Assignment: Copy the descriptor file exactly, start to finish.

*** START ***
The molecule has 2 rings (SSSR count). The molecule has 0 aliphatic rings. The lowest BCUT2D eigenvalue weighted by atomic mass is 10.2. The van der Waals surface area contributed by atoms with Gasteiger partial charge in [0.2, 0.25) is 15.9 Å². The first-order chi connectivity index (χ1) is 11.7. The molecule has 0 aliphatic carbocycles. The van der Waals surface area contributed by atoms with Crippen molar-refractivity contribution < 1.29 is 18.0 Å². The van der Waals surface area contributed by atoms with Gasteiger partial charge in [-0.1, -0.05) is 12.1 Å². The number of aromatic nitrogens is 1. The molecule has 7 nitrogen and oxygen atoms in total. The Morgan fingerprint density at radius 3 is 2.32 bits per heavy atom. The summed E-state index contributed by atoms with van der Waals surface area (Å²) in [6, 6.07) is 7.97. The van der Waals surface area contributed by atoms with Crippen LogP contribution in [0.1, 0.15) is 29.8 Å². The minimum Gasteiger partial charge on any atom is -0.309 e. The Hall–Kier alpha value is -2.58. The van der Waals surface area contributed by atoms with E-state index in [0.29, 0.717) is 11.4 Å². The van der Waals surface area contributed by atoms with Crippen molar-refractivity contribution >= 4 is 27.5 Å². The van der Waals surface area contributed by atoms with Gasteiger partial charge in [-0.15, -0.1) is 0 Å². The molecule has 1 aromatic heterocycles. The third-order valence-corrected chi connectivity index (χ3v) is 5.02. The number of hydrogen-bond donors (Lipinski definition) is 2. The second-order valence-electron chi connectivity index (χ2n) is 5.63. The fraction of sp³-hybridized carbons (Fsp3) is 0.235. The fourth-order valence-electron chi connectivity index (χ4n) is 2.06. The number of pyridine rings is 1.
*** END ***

The molecule has 2 rings (SSSR count). The molecule has 0 aliphatic rings. The lowest BCUT2D eigenvalue weighted by atomic mass is 10.2. The van der Waals surface area contributed by atoms with Gasteiger partial charge in [0.2, 0.25) is 15.9 Å². The first-order chi connectivity index (χ1) is 11.7. The molecule has 0 aliphatic carbocycles. The van der Waals surface area contributed by atoms with Crippen molar-refractivity contribution < 1.29 is 18.0 Å². The van der Waals surface area contributed by atoms with Gasteiger partial charge in [-0.1, -0.05) is 12.1 Å². The number of aromatic nitrogens is 1. The molecule has 7 nitrogen and oxygen atoms in total. The Morgan fingerprint density at radius 3 is 2.32 bits per heavy atom. The summed E-state index contributed by atoms with van der Waals surface area (Å²) in [6, 6.07) is 7.97. The van der Waals surface area contributed by atoms with Crippen LogP contribution in [0.1, 0.15) is 29.8 Å². The minimum Gasteiger partial charge on any atom is -0.309 e. The Hall–Kier alpha value is -2.58. The van der Waals surface area contributed by atoms with E-state index in [0.29, 0.717) is 11.4 Å². The van der Waals surface area contributed by atoms with Crippen molar-refractivity contribution >= 4 is 27.5 Å². The van der Waals surface area contributed by atoms with Gasteiger partial charge in [-0.15, -0.1) is 0 Å². The molecule has 1 aromatic heterocycles. The third-order valence-corrected chi connectivity index (χ3v) is 5.02. The number of hydrogen-bond donors (Lipinski definition) is 2. The second-order valence-electron chi connectivity index (χ2n) is 5.63. The fraction of sp³-hybridized carbons (Fsp3) is 0.235. The fourth-order valence-electron chi connectivity index (χ4n) is 2.06. The number of pyridine rings is 1.